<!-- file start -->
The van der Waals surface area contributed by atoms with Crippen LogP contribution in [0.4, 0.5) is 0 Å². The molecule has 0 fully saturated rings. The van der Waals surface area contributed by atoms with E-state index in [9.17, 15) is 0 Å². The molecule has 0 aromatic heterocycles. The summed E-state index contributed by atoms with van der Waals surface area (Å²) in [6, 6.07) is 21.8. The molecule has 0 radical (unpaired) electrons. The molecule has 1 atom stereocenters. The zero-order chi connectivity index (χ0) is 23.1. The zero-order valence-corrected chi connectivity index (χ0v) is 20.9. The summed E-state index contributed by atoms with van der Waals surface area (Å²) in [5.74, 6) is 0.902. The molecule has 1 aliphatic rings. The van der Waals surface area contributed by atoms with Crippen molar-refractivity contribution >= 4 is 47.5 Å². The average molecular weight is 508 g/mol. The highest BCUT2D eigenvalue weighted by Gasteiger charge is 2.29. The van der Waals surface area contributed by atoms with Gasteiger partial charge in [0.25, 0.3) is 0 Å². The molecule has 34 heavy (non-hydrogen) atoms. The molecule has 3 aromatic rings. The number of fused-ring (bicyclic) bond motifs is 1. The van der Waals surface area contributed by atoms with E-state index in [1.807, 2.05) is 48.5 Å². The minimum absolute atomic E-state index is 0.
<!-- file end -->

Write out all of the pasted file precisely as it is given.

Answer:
The van der Waals surface area contributed by atoms with Crippen LogP contribution in [0.4, 0.5) is 0 Å². The molecule has 0 fully saturated rings. The van der Waals surface area contributed by atoms with E-state index in [9.17, 15) is 0 Å². The molecule has 0 aromatic heterocycles. The summed E-state index contributed by atoms with van der Waals surface area (Å²) in [6, 6.07) is 21.8. The molecule has 0 radical (unpaired) electrons. The molecule has 1 atom stereocenters. The zero-order chi connectivity index (χ0) is 23.1. The zero-order valence-corrected chi connectivity index (χ0v) is 20.9. The summed E-state index contributed by atoms with van der Waals surface area (Å²) in [5.74, 6) is 0.902. The molecule has 1 aliphatic rings. The van der Waals surface area contributed by atoms with Crippen molar-refractivity contribution >= 4 is 47.5 Å². The average molecular weight is 508 g/mol. The highest BCUT2D eigenvalue weighted by Gasteiger charge is 2.29. The van der Waals surface area contributed by atoms with Gasteiger partial charge in [0.25, 0.3) is 0 Å². The molecule has 34 heavy (non-hydrogen) atoms. The molecule has 3 aromatic rings. The number of fused-ring (bicyclic) bond motifs is 1. The van der Waals surface area contributed by atoms with E-state index in [1.807, 2.05) is 48.5 Å². The minimum absolute atomic E-state index is 0.